Hot answers tagged

65

Various commentators suggest that this would be possible, on the specific hardware involved in this case. For example, Dan Guido from Trail of Bits mentions that with the correct firmware signatures, it would be possible to overwrite the firmware, even without the passcode. From there, it would be possible to attempt brute force attacks against the passcode ...


46

After doing some research, I now believe this is possible, but that it isn't very easy. Without getting too technical, if you look closely, Apple repeatedly implies that they can do it: The United States government has demanded that Apple take an unprecedented step which threatens the security of our customers. But now the U.S. government has asked ...


29

The whole story is weird. Since the iPhone in question does not have a tamper-resistant device, the FBI should be able to open the case, read the whole Flash chip, and then run the exhaustive search themselves without even running the phone's firmware. Updates from Apple should have no effect at all. (Edit: in fact it is a bit more complex; see below.) ...


27

Could they actually accomplish this for an existing encrypted phone? Yes. They could provide a compiled image of os with anti-bruteforce features disabled. The fact they're making an open letter IMHO means they've already exhausted all excuses to not do so, implying they are fully capable of doing it. They would have to be able to auto update a ...


25

Unfortunately, unless you sniff and inspect your own traffic, you can not... My advice is not to use built-in browsers that do not indicate the protocol being used to handle sensitive information


17

Only Apple knows, but I'm going to guess they won't do it. I suspect the FBI has a pretty good idea what is and what isn't possible, especially since Apple has otherwise been cooperating with them. Also the people who work for the FBI aren't idiots, and I bet this isn't the first crime they've investigated with an iPhone. Furthermore, Apple's argument ...


16

I am trying to mitigate SSL bypassing on a jailbroken iOS. ... My application handles confidential data so securing from SSL kill switch and mobile substrate is necessary. There is nothing to mitigate here. SSL is only used for transport level security, that is to protect everything between the client and the server. It is not used to protect the data ...


15

You can't. This is a fundamental principle of general purpose computing. You're running into Shannon's maxim: The enemy knows the system. One ought design systems under the assumption that the enemy will immediately gain full familiarity with them. Just to make my point completely clear: you're giving someone a car, and asking them to only ever drive ...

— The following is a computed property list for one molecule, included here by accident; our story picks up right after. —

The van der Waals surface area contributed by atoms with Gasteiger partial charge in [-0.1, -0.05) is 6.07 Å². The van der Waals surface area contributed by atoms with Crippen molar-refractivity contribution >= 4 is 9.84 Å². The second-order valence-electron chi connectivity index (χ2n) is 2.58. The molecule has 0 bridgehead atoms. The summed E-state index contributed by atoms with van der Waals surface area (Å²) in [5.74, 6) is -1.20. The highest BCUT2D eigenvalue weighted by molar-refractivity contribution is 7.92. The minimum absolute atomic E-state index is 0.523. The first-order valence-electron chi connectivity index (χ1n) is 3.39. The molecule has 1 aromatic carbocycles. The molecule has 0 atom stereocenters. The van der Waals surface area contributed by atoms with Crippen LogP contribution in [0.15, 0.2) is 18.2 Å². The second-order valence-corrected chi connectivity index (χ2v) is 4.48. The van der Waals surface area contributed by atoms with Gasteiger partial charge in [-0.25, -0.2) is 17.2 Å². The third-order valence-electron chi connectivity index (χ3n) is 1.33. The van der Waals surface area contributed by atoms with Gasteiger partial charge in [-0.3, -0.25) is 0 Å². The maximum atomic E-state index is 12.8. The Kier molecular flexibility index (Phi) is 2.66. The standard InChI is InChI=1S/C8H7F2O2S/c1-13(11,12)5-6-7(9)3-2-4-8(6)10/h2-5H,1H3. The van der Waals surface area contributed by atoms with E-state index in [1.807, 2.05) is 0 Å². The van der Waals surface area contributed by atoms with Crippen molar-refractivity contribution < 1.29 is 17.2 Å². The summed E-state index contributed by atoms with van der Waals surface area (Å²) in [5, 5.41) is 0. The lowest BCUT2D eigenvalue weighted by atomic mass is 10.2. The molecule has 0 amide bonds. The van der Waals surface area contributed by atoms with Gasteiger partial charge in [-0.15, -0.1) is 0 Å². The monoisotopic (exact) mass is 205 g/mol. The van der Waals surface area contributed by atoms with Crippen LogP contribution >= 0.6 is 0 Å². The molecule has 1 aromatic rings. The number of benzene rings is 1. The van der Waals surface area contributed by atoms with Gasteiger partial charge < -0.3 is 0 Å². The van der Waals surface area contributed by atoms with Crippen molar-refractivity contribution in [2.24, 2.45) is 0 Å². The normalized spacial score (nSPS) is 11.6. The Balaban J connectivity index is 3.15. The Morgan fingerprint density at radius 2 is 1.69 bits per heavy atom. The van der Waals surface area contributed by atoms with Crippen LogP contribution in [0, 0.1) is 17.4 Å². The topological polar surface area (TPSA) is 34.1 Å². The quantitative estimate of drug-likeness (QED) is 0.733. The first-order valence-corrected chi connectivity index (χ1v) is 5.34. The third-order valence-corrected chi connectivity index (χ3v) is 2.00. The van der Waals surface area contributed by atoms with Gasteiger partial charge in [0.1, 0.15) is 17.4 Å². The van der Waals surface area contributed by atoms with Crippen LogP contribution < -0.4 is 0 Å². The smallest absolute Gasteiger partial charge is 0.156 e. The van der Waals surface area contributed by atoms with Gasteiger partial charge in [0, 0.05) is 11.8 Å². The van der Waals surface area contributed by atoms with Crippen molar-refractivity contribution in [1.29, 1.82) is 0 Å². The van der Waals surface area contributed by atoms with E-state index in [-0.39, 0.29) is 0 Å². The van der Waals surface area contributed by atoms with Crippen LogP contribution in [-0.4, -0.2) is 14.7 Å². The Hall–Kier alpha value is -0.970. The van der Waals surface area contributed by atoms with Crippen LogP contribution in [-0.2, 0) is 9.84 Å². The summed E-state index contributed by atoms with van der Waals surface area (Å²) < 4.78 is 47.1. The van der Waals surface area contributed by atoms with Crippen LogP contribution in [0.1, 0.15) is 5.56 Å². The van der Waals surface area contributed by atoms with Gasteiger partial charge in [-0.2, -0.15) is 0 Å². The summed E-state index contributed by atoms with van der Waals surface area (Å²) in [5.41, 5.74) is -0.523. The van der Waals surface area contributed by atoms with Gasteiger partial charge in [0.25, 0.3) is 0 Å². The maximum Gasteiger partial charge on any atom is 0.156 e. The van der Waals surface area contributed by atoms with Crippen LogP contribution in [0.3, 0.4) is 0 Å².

15

There have been some other good answers here, but there are some other measures that can be useful too. In fact, not all of these are particularly technical. As others have pointed out, adding a passcode to your iPad will allow for full system encryption, which prevents anyone from stealing data from the device. Combining this with auto-lock and auto-wipe ...


14

A SIM card is a smart card. It follows all the relevant standards for smart cards, it is produced by smart card vendors. A smart card is "just" a tamper-resistant computer. It has its own CPU, RAM, ROM, storage area (often EEPROM). Power and clock are provided from the outside. The device is supposed to be resistant to physical extraction of the internally ...


13

Carrier IQ is a rootkit previously installed by mobile phone operators on Android and on iOS 4 iPhones. It is capable of recording every keystroke on your virtual keyboard. See What risk does Carrier IQ pose, exactly?


13

Please refer to Thomas Pornin's answer. Apparently, they don't even need Apple's help for this. In my opinion, they're trying to create a legal precedent. My question is, if the cracking takes seven minutes, why not just release the update, wait ten or so minutes (coordinate with the FBI on this) and then release another update rolling back the change. ...


12

In terms of the second part of your question about the privacy trade-off, that's very dependent on the organisation in question and their priorities. Unfortunately a lot of companies would place their security concerns much higher on an agenda than privacy concerns for their employees (unless regulatory requirements dictate otherwise). On the first part, ...


10